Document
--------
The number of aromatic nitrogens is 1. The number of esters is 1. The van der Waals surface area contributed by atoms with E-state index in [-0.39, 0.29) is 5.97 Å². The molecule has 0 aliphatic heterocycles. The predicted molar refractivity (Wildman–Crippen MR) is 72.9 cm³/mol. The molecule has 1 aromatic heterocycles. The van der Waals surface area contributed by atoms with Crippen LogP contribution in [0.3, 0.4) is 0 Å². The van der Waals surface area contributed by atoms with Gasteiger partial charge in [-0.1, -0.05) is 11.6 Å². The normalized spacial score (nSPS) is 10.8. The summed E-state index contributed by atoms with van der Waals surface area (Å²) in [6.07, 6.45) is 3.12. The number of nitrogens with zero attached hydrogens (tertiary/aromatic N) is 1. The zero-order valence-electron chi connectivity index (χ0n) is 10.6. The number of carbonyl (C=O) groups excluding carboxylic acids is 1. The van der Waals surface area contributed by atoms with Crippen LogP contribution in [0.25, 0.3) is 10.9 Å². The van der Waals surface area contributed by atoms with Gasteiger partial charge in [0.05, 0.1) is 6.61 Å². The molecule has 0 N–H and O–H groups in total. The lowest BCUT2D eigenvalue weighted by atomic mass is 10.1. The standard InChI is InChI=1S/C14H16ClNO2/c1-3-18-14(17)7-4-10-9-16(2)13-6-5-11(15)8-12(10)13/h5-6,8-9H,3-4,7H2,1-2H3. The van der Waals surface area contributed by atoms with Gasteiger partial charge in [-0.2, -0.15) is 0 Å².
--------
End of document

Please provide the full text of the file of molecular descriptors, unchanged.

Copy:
The number of aromatic nitrogens is 1. The number of esters is 1. The van der Waals surface area contributed by atoms with E-state index in [-0.39, 0.29) is 5.97 Å². The molecule has 0 aliphatic heterocycles. The predicted molar refractivity (Wildman–Crippen MR) is 72.9 cm³/mol. The molecule has 1 aromatic heterocycles. The van der Waals surface area contributed by atoms with Crippen LogP contribution in [0.3, 0.4) is 0 Å². The van der Waals surface area contributed by atoms with Gasteiger partial charge in [-0.1, -0.05) is 11.6 Å². The normalized spacial score (nSPS) is 10.8. The summed E-state index contributed by atoms with van der Waals surface area (Å²) in [6.07, 6.45) is 3.12. The number of nitrogens with zero attached hydrogens (tertiary/aromatic N) is 1. The zero-order valence-electron chi connectivity index (χ0n) is 10.6. The number of carbonyl (C=O) groups excluding carboxylic acids is 1. The van der Waals surface area contributed by atoms with Crippen LogP contribution in [0.25, 0.3) is 10.9 Å². The van der Waals surface area contributed by atoms with Gasteiger partial charge in [0.05, 0.1) is 6.61 Å². The molecule has 0 N–H and O–H groups in total. The lowest BCUT2D eigenvalue weighted by atomic mass is 10.1. The standard InChI is InChI=1S/C14H16ClNO2/c1-3-18-14(17)7-4-10-9-16(2)13-6-5-11(15)8-12(10)13/h5-6,8-9H,3-4,7H2,1-2H3. The van der Waals surface area contributed by atoms with Gasteiger partial charge in [-0.2, -0.15) is 0 Å².